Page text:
Though it seems like candidates have been running since the 2020 election ended 10 months ago, in reality, no one can officially run for state office until this Thursday, the first day the Secretary of State accepts candidate filings.

The in-basket includes candidates for city councils, county commissions, district attorneys, the legislature, U.S. Senate, and the governor.

While no one is officially a candidate until later this week, the chance to start raising money started long ago.

Fundraising has started for nearly 100 candidates for offices ranging from city council to district attorney, legislator to the governor, and congress.

The Federal Elections Commission is already monitoring more than 21 campaign funds for the U.S. Senate and U.S. House seats in Oregon.

Another 75 political action committees for candidates have been created with the Oregon Secretary of State for local and state races.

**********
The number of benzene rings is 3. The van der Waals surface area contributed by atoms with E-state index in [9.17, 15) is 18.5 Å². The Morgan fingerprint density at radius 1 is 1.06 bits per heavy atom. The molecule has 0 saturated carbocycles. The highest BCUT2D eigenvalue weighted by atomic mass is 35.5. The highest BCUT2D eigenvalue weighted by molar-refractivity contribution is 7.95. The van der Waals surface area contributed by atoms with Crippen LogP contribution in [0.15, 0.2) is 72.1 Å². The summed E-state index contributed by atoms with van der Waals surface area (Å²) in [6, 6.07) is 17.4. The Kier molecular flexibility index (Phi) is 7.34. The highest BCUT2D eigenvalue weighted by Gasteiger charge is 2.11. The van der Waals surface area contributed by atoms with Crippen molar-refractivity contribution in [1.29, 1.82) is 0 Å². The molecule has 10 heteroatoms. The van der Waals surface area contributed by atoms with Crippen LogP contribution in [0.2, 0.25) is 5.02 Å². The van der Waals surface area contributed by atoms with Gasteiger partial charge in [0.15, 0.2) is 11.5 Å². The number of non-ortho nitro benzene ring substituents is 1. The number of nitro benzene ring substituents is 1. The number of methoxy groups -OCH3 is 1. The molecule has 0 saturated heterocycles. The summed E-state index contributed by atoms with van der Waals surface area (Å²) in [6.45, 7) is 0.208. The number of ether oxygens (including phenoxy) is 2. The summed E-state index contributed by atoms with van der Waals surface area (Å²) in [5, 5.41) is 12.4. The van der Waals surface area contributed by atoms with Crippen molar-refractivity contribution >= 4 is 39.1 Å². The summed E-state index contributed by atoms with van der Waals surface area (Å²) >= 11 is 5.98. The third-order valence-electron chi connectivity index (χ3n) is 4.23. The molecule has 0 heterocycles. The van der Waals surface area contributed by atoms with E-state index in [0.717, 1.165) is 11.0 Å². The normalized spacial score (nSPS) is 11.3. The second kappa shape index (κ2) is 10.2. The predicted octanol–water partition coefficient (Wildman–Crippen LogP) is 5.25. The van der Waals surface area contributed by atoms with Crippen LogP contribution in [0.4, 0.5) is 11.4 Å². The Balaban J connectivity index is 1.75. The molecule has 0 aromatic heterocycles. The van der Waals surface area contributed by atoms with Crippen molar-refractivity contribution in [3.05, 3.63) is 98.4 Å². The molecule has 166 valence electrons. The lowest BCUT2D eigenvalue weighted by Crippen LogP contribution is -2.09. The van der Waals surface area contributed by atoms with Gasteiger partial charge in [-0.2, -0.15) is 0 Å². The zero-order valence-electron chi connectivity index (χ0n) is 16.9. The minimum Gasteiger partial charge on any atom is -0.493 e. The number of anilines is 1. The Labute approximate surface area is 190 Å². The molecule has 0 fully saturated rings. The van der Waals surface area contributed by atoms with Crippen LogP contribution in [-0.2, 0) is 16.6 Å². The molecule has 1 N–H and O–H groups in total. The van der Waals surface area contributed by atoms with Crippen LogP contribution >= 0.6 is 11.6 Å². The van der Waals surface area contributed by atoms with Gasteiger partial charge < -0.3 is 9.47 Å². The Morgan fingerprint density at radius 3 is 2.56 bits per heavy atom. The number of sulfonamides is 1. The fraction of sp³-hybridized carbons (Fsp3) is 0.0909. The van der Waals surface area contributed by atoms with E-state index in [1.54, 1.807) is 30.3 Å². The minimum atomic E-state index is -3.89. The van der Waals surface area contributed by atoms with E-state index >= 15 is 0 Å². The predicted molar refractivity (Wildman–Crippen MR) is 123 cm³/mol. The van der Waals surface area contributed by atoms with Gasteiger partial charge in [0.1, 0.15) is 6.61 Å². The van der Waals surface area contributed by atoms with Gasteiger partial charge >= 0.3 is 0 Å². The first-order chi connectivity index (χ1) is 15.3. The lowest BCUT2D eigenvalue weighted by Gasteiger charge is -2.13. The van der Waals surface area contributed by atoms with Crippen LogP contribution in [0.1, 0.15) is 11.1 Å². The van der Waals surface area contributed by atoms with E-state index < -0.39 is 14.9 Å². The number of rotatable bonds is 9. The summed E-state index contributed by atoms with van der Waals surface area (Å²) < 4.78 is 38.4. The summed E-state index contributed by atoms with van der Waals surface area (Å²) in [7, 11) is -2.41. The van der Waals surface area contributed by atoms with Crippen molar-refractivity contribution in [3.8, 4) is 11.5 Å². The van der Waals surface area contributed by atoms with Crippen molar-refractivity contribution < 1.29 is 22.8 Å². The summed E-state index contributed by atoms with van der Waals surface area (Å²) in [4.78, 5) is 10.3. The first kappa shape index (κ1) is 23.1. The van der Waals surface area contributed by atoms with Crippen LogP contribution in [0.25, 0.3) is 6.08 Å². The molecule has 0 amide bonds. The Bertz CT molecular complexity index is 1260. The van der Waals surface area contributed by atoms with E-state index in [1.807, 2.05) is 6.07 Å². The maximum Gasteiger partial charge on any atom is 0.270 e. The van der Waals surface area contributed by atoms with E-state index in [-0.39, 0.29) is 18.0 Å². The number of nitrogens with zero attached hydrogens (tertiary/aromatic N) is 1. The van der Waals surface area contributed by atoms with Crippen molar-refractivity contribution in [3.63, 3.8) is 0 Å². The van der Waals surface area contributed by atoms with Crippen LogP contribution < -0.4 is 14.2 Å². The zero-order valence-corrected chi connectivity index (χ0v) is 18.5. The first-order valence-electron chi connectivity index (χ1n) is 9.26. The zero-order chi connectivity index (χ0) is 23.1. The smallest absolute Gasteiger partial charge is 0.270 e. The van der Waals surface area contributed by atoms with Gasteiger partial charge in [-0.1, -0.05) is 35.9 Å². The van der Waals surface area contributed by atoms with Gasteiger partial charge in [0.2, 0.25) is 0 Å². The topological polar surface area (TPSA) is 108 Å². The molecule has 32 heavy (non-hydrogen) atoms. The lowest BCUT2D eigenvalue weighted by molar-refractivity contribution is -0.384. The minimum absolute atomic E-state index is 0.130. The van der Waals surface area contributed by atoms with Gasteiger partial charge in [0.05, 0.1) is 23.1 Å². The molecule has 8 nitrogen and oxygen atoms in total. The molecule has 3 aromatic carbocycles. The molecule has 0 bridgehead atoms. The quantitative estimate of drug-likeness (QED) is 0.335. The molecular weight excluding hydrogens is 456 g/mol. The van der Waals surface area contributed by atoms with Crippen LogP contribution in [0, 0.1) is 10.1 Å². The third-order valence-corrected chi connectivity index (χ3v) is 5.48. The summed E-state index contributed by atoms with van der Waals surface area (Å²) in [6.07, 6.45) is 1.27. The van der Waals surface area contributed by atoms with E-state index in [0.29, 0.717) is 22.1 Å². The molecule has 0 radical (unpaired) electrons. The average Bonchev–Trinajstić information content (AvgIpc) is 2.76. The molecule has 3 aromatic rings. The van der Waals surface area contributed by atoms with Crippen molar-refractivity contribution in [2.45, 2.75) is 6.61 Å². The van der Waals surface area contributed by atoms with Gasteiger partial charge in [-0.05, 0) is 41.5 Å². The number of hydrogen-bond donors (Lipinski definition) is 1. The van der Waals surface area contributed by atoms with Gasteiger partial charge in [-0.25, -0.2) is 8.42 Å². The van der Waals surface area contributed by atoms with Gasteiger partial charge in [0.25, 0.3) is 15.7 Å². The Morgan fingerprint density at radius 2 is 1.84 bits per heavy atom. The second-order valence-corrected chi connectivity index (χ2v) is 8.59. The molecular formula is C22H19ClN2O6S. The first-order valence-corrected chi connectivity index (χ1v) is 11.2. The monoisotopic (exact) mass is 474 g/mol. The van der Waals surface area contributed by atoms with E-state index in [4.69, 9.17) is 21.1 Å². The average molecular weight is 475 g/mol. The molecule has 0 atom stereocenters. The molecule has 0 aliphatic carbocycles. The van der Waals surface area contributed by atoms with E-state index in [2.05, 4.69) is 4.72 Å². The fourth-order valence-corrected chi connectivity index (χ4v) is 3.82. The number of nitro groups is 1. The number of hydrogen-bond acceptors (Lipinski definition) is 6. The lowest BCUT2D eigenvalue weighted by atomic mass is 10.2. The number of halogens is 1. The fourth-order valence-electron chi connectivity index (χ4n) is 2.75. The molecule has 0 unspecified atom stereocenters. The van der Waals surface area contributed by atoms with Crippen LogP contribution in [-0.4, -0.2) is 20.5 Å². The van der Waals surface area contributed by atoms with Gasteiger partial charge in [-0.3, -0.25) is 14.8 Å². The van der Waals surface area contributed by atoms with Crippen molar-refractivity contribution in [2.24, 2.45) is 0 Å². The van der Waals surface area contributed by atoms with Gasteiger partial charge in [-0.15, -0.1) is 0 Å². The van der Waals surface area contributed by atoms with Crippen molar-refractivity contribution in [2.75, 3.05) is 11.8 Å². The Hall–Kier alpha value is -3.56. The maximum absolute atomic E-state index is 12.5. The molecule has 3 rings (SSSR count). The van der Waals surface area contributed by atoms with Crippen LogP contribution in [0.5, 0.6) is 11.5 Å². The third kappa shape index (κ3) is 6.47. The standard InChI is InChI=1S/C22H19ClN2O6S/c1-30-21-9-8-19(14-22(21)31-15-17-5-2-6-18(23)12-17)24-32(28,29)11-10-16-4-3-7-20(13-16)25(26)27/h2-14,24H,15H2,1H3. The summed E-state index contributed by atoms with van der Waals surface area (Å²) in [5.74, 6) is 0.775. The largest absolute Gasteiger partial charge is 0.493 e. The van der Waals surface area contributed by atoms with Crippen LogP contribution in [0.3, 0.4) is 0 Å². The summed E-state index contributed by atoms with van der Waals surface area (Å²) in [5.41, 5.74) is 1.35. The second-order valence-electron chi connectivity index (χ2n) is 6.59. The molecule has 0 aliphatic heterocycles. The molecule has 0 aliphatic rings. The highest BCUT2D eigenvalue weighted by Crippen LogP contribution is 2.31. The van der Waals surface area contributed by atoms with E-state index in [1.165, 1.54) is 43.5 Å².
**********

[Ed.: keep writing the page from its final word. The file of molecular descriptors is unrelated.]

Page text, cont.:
U.S. heading toward a big vote next year

Nationwide, the November 2022 election will decide 35 U.S. Senate seats and all 435 U.S. House seats. Democrats hold a narrow majority in the House and a 50-50 tie in the Senate that can be broken by Vice-President Kamala Harris in some situations.

But historically, the party that won the presidency loses a significant number of seats in the first midterm election. Adding in the uncertainty of nationwide redistricting of congressional districts and Republicans are the odds-on favorites to capture both chambers on Capitol Hill.

Also on ballots across the country are 36 gubernatorial seats, 30 lieutenant gubernatorial seats (Oregon does not have the office), 30 attorney general seats, and 26 secretary of state seats.